[Job, Robert Brown (1873-1961). Businessman, politician and economic unionist. (Archival treasures of Memorial University)]
[Johnson, Sybil (1887-1973). Nurse in the Volunteer Aid Detachment of Newfoundland in World War I. (Archival treasures of Memorial University)]
Jones, John (fl. 1775), a former artillery sergeant; was the first Congregational minister in Newfoundland. [DCB] [Journal of John Jones of the Congregational Church of St. John's] [History of the Congregational Church of Newfoundland] [Jones' last will and testament] [Congregationalism in Newfoundland]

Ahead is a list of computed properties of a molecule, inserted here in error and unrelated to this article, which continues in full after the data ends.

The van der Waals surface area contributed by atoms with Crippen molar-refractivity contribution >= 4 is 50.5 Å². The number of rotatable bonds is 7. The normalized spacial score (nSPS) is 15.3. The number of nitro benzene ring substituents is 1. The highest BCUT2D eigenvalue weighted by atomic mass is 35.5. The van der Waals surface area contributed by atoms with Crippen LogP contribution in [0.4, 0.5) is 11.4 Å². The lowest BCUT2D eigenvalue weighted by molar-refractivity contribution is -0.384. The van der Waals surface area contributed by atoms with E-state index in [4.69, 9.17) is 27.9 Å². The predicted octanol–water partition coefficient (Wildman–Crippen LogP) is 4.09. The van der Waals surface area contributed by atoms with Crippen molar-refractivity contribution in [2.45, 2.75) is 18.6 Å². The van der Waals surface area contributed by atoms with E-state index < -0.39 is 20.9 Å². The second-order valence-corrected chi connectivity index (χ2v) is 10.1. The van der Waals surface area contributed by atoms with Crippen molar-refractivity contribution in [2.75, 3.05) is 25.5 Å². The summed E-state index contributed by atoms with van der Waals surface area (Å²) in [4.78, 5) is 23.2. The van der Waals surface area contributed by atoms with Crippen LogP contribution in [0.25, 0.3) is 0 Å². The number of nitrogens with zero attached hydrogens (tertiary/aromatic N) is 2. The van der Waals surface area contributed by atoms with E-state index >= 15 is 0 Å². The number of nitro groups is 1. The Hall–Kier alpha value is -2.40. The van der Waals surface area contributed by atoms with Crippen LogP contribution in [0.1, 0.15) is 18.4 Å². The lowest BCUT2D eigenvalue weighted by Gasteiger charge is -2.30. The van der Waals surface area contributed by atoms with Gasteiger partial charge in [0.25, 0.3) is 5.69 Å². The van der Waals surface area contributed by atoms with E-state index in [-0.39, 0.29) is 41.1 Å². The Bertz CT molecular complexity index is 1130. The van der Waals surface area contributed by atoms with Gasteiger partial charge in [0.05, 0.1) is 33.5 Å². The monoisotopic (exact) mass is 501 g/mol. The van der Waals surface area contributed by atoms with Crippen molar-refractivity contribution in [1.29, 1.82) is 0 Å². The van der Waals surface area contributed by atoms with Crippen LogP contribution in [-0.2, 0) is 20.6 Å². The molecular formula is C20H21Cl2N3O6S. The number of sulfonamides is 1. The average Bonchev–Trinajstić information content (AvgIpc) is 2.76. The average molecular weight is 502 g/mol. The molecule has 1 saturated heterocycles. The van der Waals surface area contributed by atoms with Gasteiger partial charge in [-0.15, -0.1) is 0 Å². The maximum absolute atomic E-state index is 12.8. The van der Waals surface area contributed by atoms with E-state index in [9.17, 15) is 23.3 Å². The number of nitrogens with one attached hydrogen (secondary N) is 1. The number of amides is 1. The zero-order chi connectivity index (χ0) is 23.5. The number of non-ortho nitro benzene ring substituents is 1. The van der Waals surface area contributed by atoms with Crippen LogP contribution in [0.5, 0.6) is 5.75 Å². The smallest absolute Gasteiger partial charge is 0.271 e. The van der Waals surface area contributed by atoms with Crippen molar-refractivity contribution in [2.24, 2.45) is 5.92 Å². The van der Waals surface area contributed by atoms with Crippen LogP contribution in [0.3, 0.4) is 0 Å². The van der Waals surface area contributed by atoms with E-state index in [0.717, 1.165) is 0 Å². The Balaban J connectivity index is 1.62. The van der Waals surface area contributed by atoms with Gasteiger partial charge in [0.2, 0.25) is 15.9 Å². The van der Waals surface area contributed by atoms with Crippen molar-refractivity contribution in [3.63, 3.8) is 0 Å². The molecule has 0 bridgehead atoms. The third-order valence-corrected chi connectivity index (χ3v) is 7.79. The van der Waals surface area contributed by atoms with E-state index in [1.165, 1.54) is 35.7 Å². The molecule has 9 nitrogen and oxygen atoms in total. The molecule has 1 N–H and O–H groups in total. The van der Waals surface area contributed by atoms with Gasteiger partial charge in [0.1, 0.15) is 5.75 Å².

Jones, Llewellyn (1840-1918), fourth Anglican bishop of Newfoundland (1878-1917), was born in Liverpool on October 11, 1840, son of Edward Jones and Harriet Paton. He was educated at Harrow, Cambridge (M.A., 1866), and at Wells Theological College. He had been rector of Little Hereford for four years when he was appointed to the bishopric of Newfoundland in 1878. In St. John's, he supervised the completion of the Cathedral, which had been started by Bishop Feild, and supervised its restoration after the fire of 1892. He resigned, with failing health, on July 8, 1917, and died January 9, 1918. In 1881 he married Elizabeth Alice, second daughter of Sir Adam G. Archibald, by whom he had two sons and one daughter. In 1905 he was made a D.D. of King's College, Windsor, Nova Scotia. See C. H. Mockridge, The bishops of the Church of England in Canada and Newfoundland (Toronto,1896). [His last will and testament] [Brief biography]